The Hon. T.A. FRANKS: Section 46 of the Police Complaints and Discipline Act applies to members of the public and of the media. It is exceptionally broad and it criminalises the publication of information or material that may identify anyone involved with a complaint. That, of course, could be not just potential members of law enforcement but those who make the complaint or who were there at the time the complaint occurred. It has a penalty of up to $30,000 for a natural person and, less relevant to this particular question, $150,000 for a body corporate.
That section for its application requires, of course, the permission of the police commissioner to release information and authorise information about any complaint made to media and members of the public. On Wednesday 8 November, police commissioner Grant Stevens authorised the release of the footage showing two police officers dragging a man out the front door of a house and pinning him to the ground, but just 24 hours before the police commissioner and SAPOL had made a statement saying that they would issue no further information other than the written statement that they had previously provided.
That written statement, of course, allowed media to publish details of that particular southern suburbs' complaint. However, there is no written advice on the SAPOL website, so I ask the Attorney-General: when the police commissioner then further released the footage 24 hours later, with no further identification of what permissions were given, is it now an offence for members of the public to share that footage on social media or the like, or are they to know that they are now no longer subject to the operations of section 46 of the Police Complaints and Discipline Act?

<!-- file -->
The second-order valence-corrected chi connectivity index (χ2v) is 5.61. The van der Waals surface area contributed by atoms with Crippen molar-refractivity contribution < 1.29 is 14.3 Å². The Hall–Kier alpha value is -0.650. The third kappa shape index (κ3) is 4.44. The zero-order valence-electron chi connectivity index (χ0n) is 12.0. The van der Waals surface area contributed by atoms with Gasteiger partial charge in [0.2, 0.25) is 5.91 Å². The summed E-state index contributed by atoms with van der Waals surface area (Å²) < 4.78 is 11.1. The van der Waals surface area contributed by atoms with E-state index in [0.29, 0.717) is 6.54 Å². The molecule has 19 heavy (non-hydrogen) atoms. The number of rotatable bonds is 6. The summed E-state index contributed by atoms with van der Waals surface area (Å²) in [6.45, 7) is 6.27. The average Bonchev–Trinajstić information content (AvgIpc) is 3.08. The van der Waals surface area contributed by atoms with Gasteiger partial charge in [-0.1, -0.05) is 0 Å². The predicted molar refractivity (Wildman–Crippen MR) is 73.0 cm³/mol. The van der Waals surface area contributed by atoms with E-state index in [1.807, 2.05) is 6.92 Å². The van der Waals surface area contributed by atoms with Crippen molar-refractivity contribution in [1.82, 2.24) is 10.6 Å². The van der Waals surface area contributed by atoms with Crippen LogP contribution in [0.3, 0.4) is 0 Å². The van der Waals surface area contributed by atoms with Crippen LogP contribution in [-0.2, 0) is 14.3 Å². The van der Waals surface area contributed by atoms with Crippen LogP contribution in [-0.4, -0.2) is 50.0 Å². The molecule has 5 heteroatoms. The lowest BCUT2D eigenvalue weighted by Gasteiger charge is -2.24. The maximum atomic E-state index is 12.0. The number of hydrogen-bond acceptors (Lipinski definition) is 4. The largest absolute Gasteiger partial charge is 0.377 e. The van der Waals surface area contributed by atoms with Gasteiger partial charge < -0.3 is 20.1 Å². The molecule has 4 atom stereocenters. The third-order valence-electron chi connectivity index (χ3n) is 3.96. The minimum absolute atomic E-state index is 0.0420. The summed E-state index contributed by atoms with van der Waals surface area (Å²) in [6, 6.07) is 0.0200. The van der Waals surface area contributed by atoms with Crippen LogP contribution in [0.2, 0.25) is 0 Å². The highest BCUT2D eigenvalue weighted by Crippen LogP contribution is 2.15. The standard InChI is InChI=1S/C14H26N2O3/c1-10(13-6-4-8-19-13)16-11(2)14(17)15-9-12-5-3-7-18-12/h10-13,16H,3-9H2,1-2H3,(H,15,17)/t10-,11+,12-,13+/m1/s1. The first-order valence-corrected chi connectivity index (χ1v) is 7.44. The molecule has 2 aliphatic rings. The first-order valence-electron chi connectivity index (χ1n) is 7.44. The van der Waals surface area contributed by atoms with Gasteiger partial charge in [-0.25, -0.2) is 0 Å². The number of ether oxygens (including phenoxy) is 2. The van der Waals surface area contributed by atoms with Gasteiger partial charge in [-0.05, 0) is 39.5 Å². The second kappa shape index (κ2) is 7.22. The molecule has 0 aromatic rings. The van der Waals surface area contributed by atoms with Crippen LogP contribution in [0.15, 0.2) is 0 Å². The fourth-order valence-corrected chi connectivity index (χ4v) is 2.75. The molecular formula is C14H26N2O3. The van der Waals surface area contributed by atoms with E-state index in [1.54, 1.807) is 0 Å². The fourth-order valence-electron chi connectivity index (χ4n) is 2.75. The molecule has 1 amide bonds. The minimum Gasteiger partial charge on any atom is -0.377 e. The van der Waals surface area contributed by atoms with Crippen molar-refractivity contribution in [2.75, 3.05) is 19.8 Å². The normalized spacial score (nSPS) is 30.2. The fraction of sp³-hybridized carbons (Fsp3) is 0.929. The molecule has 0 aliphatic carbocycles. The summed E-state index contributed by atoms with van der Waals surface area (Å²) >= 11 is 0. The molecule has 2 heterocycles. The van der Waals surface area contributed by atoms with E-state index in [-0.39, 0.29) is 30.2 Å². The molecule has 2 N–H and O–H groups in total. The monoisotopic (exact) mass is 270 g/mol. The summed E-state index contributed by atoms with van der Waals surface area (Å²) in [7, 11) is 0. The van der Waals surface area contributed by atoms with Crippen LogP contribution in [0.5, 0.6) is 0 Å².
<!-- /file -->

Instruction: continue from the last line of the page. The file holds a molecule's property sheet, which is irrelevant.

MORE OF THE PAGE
The Hon. K.J. MAHER (Minister for Aboriginal Affairs, Attorney-General, Minister for Industrial Relations and Public Sector): I thank the honourable member for her question and her interest in this area. Certainly, the issue garnered significant media attention over recent days. In terms of the application and how it applies to media outlets, how it applies to private individuals, I will have to get some advice on that. I am happy to take it on notice and bring back quite a speedy reply.
Particularly since we are not sitting next week, if I can get some information about it before then I will undertake to the honourable member to get it to her before going through the process of the normal answering of questions in parliament, because it is an important question, and how people conduct themselves depends upon the interpretation of legislation. I am happy to get some advice and bring that back to the honourable member.
I do know, and I might add as well, that how the Police Complaints and Discipline Act works generally is the subject of a current inquiry being conducted by the Crime and Public Integrity Policy Committee of this parliament. Once they have finished their deliberations in relation to this, they will produce a report. I look forward to that report that might give some guidance as to the views of that committee on any possible changes in policy or legislation in this regard in the future.